More than 80 prominent constitutional and human rights law academics have written to the Australian and New Zealand governments to express concerns over the breakdown of constitutional law and human rights in Nauru.
They have written an open letter to Australia’s Foreign Affairs Minister Julie Bishop, and to New Zealand’s Foreign Minister Murray McCully, urging both countries to help Nauruan opposition MP Roland Kun, who has been suspended from parliament and had his passport cancelled due to his criticism of the Nauruan government.
Nauru has also revoked the resident’s visa of Mr Kun’s Australian wife Dr Katy Le Roy, who is working in New Zealand and taking sole responsibility for caring for their three children.
“In addition to the general concern for the deteriorating rule of law, the signatories below wish to go on record to express their individual and collective concern about the international human rights issues that the Kun and Le Roy family’s situation raises and to urge both governments to consider this grave concern in their approach to this problem,” the letter said.
The letter is signed by 52 Australian academics, while a separate letter from 29 New Zealand academics has also been sent to Mr McCully.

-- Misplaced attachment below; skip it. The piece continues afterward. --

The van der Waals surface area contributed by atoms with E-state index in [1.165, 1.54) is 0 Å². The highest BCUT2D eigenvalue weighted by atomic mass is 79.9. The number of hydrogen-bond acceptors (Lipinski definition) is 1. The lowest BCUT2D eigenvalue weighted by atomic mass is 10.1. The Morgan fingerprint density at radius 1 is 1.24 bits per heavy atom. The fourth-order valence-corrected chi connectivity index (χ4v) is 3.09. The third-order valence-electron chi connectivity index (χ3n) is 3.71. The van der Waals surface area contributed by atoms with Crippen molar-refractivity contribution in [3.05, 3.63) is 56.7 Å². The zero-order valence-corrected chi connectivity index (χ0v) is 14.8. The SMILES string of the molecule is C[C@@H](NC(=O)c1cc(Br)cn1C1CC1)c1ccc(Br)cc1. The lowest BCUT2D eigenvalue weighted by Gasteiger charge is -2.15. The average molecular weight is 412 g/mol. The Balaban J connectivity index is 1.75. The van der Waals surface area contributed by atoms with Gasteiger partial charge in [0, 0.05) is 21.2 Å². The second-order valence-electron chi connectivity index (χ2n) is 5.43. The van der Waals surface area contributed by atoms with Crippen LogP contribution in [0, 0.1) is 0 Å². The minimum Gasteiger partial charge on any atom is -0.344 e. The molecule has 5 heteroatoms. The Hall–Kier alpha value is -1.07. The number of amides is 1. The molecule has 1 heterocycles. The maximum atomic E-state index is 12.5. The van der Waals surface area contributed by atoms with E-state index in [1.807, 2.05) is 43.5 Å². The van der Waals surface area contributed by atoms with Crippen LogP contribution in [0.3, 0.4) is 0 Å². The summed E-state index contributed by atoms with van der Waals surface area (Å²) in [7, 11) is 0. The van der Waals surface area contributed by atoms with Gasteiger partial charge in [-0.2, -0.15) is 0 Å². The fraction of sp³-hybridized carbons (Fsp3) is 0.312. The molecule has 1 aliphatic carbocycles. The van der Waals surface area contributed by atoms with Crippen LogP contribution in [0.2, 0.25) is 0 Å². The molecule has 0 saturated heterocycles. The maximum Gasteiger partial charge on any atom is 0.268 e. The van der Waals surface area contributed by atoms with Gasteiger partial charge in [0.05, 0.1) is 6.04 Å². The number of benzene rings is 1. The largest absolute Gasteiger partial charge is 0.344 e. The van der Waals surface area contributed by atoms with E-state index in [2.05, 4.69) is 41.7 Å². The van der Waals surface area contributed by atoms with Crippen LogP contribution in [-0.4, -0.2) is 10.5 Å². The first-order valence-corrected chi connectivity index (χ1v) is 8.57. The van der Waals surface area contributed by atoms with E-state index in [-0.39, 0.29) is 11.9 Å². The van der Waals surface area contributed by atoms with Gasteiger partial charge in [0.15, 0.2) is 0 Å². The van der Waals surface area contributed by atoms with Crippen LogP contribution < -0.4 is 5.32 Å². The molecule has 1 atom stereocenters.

Spokesperson Professor Kim Rubenstein said the action against Mr Kun appeared to stem from his criticism of the breakdown of the rule of law in Nauru when the country’s resident magistrate and non-resident Chief Justice were forced out of office.
Professor Rubenstein, Director of the Centre for International and Public Law at The Australian National University (ANU), said Nauru’s response to the criticism appeared to be an assault on Mr Kun’s right to free speech and an attack on his right to freedom of movement.
She said the forced separation of Mr Kun and Dr Le Roy also constituted an arbitrary interference with Mr Kun’s family.
“We urge the Australian and New Zealand governments to assist Mr Kun in being reunited with his family and express sincere concern for the infringement of international human rights law and the deterioration of the rule of law in Nauru,” Professor Rubenstein said.